Is it normal for airgun muzzle energy to vary with the seasons?
- Credit: Archant
One reader’s PCPs give lower power during the winter than they do in the summer – is this normal?
Q: I like to check the muzzle energy of my rifles regularly, and over the last couple of years it seems to me that it varies with the seasons, not by a huge amount. Whilst I understand this is normal with springers, my PCPs tend to give lower power during the winter than they do in the summer. Is this normal? Should I just re-zero and carry on, or do I have a problem?
A: It is perfectly normal for airgun muzzle energy to vary according to the season or, to be more precise, according to the temperature. Co2 guns show the greatest variance, because the pressure at which Co2 changes from a gas to a liquid drops as temperature falls, so there is significantly less pressure in cold weather, so much so that I would strongly advise always checking zero before shooting a Co2 if the temperature has changed more than perhaps 10 degrees since it was last zeroed.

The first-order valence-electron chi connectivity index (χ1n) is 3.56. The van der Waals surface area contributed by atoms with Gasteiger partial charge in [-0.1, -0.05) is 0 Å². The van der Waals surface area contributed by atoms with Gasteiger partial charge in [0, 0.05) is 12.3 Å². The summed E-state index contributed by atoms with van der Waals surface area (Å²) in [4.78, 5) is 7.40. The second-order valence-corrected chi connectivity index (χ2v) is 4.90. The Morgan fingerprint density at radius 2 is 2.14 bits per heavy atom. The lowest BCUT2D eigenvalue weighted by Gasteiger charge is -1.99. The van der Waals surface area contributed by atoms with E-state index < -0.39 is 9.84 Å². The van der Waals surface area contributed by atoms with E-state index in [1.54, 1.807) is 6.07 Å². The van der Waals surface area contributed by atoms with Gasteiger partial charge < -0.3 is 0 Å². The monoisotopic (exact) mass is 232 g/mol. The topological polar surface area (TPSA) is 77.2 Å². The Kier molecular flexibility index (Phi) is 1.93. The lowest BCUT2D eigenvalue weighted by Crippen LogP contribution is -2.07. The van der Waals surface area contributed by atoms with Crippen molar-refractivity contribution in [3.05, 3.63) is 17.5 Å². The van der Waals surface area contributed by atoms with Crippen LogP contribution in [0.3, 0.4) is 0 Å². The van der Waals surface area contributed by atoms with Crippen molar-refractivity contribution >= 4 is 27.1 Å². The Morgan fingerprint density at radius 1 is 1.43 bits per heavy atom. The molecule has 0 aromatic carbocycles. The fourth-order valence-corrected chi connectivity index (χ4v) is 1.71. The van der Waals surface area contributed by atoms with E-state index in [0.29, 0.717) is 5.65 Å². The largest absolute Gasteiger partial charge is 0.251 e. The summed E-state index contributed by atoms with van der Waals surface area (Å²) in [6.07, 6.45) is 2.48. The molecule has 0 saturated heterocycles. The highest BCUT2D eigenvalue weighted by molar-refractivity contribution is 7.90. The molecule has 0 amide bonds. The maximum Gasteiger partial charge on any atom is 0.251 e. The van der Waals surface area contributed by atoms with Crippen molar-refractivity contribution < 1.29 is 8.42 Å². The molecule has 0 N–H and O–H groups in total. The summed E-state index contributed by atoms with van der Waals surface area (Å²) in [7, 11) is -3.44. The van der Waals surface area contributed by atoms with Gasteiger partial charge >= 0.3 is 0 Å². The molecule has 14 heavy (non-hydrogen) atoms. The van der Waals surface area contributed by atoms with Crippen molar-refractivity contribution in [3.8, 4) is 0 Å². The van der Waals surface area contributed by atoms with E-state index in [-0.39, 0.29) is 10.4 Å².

Spring airgun muzzle energy varies with temperature for a variety of reasons that can see energy climb or fall at lower temperatures, and to make matters worse, pellet point of impact (POI) changes can be out of all proportion to accompanying changes in muzzle energy, or even go in the ‘opposite’ direction, so that lower muzzle energy can give a higher pellet POI. Things seem to happen if the temperature approaches zero, or rises by around 20°C since zeroed, so check zero if there is a significant temperature shift.
The PCP should be least affected by temperature, although it is by no means immune to changes. As in spring airguns, low temperatures can thicken lubricants, which would take energy from the hammer, so the valve opening could be less, or of a shorter duration. As in spring airguns, different materials expand and contract at different rates with changes in temperature, again altering friction and impacting on muzzle energy. In my experience, changes in muzzle energy due to thickening lubricant or friction are far less in the PCP than in the spring airgun.
Even though the PCP is least affected by temperature fluctuations, it is always worth checking zero before a shooting session, if for no other reason than pellet POI can change for other reasons, such as the barrel or scope accidentally getting a knock in transit.
Finally, don’t worry so much about changes in muzzle energy as changes in muzzle velocity. What seems a substantial change in energy can be just a few fps, and far too little to change pellet POI.
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